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Requiem for a lost Palast. 'Revanchist urban planning' and 'burdened landscapes' of the German Democratic Republic in the new Berlin

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This paper discusses on the fate of the public buildings and public spaces inherited from the socialist era in contemporary Berlin, with a particular focus on one of the 'burdened landscapes' of the German Democratic Republic, the Spree Island (Spreeinsel). This site, due to its symbolic significance in the history of the city, has been the focus of complex architectural, political and cultural debates shaped by tensions between different collective memories and conflicting visions of what the new urban landscapes of reunified Berlin should be. The paper documents the fifteen-year debate on the future of the Spreeinsel, in particular the controversies surrounding the demolition of the Palast der Republik and the proposed reconstruction of the Berliner Stadtschloss (Royal Castle). It is argued that the conflicts surrounding the site are at the intersection of two intermingled processes: on the one hand, the politics of collective memory and identity (re)construction through architecture and planning, on the other, the renegotiation of the social uses and public nature of a strategic inner-city site in a market economy. The latter has become more prominent in recent years. Analyses of post-socialist urban landscapes should consequently be embedded within a wide political economy approach casting light on the complex relationships between material processes of urban restructuring, the symbolic economy of the post-Fordist city and the real and symbolic ownership of strategic inner-city space.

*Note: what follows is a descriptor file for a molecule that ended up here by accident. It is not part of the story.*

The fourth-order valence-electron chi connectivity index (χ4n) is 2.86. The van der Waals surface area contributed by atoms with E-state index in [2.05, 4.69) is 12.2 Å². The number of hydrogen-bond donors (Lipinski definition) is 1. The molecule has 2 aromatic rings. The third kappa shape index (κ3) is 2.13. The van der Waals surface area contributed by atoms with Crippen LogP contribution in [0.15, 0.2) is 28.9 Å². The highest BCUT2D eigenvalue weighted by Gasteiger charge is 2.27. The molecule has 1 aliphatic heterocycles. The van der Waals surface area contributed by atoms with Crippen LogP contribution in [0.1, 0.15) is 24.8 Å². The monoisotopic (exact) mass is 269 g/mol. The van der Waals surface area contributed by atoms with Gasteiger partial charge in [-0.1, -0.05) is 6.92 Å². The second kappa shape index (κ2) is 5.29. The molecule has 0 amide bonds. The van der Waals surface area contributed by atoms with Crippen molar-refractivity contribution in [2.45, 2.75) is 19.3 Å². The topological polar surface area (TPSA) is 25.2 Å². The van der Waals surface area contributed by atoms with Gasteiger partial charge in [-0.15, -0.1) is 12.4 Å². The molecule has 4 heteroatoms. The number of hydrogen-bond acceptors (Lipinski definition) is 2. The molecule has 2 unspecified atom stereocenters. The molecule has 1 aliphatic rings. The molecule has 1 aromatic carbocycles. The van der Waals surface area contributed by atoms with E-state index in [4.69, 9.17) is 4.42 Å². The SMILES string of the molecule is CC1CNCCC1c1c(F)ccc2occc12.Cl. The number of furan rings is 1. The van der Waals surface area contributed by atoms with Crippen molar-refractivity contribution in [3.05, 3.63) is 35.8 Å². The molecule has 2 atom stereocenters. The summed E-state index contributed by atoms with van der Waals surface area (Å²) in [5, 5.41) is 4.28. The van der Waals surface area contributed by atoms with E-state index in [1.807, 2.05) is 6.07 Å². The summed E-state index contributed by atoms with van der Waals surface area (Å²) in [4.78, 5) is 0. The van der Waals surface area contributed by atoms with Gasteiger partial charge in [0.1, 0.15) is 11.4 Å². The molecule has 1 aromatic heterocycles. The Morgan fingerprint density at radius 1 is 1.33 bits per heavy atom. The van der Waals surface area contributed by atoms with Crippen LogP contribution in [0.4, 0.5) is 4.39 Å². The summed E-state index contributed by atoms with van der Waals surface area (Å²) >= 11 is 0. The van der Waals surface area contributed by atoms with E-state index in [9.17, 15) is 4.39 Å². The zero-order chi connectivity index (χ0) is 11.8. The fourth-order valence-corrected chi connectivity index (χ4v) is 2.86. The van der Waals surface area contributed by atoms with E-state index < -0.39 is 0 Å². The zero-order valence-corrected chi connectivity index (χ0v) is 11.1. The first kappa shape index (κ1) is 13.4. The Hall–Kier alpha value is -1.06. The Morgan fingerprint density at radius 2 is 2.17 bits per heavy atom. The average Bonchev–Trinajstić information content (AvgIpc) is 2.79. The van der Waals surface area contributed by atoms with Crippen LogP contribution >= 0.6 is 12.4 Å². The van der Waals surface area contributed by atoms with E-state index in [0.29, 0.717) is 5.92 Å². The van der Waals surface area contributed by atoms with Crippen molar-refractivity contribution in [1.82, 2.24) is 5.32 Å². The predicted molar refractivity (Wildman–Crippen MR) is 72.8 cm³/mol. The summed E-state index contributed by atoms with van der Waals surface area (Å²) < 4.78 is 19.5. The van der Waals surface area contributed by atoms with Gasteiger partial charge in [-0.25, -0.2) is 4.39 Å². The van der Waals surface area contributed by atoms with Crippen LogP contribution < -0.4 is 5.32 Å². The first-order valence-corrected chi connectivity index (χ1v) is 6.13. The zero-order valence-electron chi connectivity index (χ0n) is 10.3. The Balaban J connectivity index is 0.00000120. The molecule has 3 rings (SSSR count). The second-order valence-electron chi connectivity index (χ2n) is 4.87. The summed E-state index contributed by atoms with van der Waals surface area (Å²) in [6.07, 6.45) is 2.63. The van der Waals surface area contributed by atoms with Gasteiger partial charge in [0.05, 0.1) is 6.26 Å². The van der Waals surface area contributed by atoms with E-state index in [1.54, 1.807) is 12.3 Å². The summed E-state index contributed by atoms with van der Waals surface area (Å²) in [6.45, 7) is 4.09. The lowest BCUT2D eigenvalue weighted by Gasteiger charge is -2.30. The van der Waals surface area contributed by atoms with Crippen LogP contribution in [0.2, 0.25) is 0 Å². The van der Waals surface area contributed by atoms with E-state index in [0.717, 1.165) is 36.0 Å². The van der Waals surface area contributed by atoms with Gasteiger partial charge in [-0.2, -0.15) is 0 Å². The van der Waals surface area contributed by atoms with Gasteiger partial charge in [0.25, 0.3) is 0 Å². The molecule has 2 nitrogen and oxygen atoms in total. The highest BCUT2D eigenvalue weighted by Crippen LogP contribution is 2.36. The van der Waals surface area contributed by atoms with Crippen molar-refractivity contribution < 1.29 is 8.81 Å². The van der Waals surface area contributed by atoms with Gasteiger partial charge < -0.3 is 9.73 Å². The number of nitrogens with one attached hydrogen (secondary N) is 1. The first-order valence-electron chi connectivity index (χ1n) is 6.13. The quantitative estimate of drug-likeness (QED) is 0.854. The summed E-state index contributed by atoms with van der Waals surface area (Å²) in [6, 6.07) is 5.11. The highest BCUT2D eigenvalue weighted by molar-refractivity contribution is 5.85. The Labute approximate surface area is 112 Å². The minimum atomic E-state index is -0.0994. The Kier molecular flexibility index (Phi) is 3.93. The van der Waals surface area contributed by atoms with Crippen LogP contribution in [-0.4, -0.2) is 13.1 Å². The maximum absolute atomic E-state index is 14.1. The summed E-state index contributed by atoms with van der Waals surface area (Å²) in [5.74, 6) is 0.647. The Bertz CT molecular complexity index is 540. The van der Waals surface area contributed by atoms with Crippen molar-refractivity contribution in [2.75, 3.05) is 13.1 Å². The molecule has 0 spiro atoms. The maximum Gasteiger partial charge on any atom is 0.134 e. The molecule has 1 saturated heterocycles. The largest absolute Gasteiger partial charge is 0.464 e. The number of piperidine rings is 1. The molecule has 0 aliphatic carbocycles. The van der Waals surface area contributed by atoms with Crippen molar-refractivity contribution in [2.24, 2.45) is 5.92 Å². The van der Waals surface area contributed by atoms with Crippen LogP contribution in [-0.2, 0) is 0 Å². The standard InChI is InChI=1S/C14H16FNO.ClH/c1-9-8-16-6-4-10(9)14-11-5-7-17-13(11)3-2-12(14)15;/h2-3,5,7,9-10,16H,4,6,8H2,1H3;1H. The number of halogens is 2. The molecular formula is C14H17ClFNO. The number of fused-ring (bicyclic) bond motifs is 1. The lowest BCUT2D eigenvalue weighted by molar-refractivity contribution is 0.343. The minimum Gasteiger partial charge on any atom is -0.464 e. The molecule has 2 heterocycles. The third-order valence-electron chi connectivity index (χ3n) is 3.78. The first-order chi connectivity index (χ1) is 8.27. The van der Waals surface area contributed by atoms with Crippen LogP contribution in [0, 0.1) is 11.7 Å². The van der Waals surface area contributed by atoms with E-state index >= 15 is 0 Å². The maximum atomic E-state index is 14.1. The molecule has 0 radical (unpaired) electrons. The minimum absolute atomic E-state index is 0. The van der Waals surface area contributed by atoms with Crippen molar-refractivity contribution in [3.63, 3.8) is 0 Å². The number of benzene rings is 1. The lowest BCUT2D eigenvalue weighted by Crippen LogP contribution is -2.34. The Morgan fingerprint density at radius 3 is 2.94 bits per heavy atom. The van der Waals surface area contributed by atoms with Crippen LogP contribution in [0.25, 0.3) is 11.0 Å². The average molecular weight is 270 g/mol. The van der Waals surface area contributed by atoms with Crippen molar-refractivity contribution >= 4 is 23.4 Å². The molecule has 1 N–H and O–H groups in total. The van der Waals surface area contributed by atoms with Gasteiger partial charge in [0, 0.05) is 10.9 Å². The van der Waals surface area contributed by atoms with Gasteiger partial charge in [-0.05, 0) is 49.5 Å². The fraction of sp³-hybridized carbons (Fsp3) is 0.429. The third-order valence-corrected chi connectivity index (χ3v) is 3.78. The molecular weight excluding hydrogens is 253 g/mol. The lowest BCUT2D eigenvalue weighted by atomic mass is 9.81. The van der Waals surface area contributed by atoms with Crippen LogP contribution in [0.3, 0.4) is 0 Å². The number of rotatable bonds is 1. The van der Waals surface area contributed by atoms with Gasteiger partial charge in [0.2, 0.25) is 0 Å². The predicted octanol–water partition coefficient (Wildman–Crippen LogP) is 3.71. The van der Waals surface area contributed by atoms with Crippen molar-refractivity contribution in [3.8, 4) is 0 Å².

Document Type: Research Article


Affiliations: Bartlett School of Planning, University College London, London, UK

Publication date: July 1, 2007

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